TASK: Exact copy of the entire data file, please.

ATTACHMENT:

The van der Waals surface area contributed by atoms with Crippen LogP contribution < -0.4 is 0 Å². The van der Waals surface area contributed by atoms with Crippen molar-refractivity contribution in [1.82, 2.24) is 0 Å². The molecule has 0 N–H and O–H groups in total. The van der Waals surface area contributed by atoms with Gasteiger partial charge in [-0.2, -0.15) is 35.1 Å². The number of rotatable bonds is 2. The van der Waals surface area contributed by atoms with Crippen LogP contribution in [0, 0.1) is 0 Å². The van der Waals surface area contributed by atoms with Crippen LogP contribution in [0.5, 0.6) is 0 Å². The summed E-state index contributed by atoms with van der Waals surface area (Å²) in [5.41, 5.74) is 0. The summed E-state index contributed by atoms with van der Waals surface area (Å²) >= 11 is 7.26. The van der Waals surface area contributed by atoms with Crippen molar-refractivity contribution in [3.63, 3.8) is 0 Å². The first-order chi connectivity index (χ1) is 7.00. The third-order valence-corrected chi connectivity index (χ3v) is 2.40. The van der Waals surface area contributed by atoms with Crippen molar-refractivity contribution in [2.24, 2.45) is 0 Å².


The van der Waals surface area contributed by atoms with Crippen LogP contribution < -0.4 is 0 Å². The van der Waals surface area contributed by atoms with Crippen molar-refractivity contribution in [1.82, 2.24) is 0 Å². The molecule has 0 N–H and O–H groups in total. The van der Waals surface area contributed by atoms with Gasteiger partial charge in [-0.2, -0.15) is 35.1 Å². The number of rotatable bonds is 2. The van der Waals surface area contributed by atoms with Crippen LogP contribution in [0, 0.1) is 0 Å². The van der Waals surface area contributed by atoms with Crippen LogP contribution in [0.5, 0.6) is 0 Å². The summed E-state index contributed by atoms with van der Waals surface area (Å²) in [5.41, 5.74) is 0. The summed E-state index contributed by atoms with van der Waals surface area (Å²) >= 11 is 7.26. The van der Waals surface area contributed by atoms with Crippen molar-refractivity contribution in [3.63, 3.8) is 0 Å². The first-order chi connectivity index (χ1) is 7.00. The third-order valence-corrected chi connectivity index (χ3v) is 2.40. The van der Waals surface area contributed by atoms with Crippen molar-refractivity contribution in [2.24, 2.45) is 0 Å².